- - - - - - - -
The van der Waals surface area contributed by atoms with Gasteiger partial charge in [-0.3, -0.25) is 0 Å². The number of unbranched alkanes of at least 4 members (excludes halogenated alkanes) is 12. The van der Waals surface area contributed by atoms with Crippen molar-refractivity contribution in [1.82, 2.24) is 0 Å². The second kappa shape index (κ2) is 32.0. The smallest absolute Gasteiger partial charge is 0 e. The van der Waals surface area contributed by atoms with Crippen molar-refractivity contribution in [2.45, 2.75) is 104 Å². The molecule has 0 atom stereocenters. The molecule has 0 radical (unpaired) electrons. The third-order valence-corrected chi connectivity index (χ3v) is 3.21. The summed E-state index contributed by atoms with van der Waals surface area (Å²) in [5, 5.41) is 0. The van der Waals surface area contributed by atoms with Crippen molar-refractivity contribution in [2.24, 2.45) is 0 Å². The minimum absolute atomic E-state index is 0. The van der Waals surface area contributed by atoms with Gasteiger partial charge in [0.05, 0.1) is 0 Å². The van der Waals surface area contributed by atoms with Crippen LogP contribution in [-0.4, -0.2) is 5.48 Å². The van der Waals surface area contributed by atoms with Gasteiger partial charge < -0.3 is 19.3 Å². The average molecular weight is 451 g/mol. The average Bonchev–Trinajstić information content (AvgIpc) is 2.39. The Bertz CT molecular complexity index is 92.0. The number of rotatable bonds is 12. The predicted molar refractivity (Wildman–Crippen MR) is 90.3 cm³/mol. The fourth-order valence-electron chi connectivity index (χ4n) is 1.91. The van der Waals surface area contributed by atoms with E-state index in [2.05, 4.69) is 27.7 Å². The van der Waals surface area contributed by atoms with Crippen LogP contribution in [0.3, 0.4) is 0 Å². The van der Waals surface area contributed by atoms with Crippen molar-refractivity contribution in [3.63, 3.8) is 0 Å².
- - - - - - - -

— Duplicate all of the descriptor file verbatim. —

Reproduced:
The van der Waals surface area contributed by atoms with Gasteiger partial charge in [-0.3, -0.25) is 0 Å². The number of unbranched alkanes of at least 4 members (excludes halogenated alkanes) is 12. The van der Waals surface area contributed by atoms with Crippen molar-refractivity contribution in [1.82, 2.24) is 0 Å². The second kappa shape index (κ2) is 32.0. The smallest absolute Gasteiger partial charge is 0 e. The van der Waals surface area contributed by atoms with Crippen molar-refractivity contribution in [2.45, 2.75) is 104 Å². The molecule has 0 atom stereocenters. The molecule has 0 radical (unpaired) electrons. The third-order valence-corrected chi connectivity index (χ3v) is 3.21. The summed E-state index contributed by atoms with van der Waals surface area (Å²) in [5, 5.41) is 0. The van der Waals surface area contributed by atoms with Crippen molar-refractivity contribution in [2.24, 2.45) is 0 Å². The minimum absolute atomic E-state index is 0. The van der Waals surface area contributed by atoms with Gasteiger partial charge in [0.05, 0.1) is 0 Å². The van der Waals surface area contributed by atoms with Crippen LogP contribution in [-0.4, -0.2) is 5.48 Å². The van der Waals surface area contributed by atoms with Gasteiger partial charge < -0.3 is 19.3 Å². The average molecular weight is 451 g/mol. The average Bonchev–Trinajstić information content (AvgIpc) is 2.39. The Bertz CT molecular complexity index is 92.0. The number of rotatable bonds is 12. The predicted molar refractivity (Wildman–Crippen MR) is 90.3 cm³/mol. The fourth-order valence-electron chi connectivity index (χ4n) is 1.91. The van der Waals surface area contributed by atoms with E-state index in [2.05, 4.69) is 27.7 Å². The van der Waals surface area contributed by atoms with Crippen LogP contribution in [0.3, 0.4) is 0 Å². The van der Waals surface area contributed by atoms with Crippen molar-refractivity contribution in [3.63, 3.8) is 0 Å².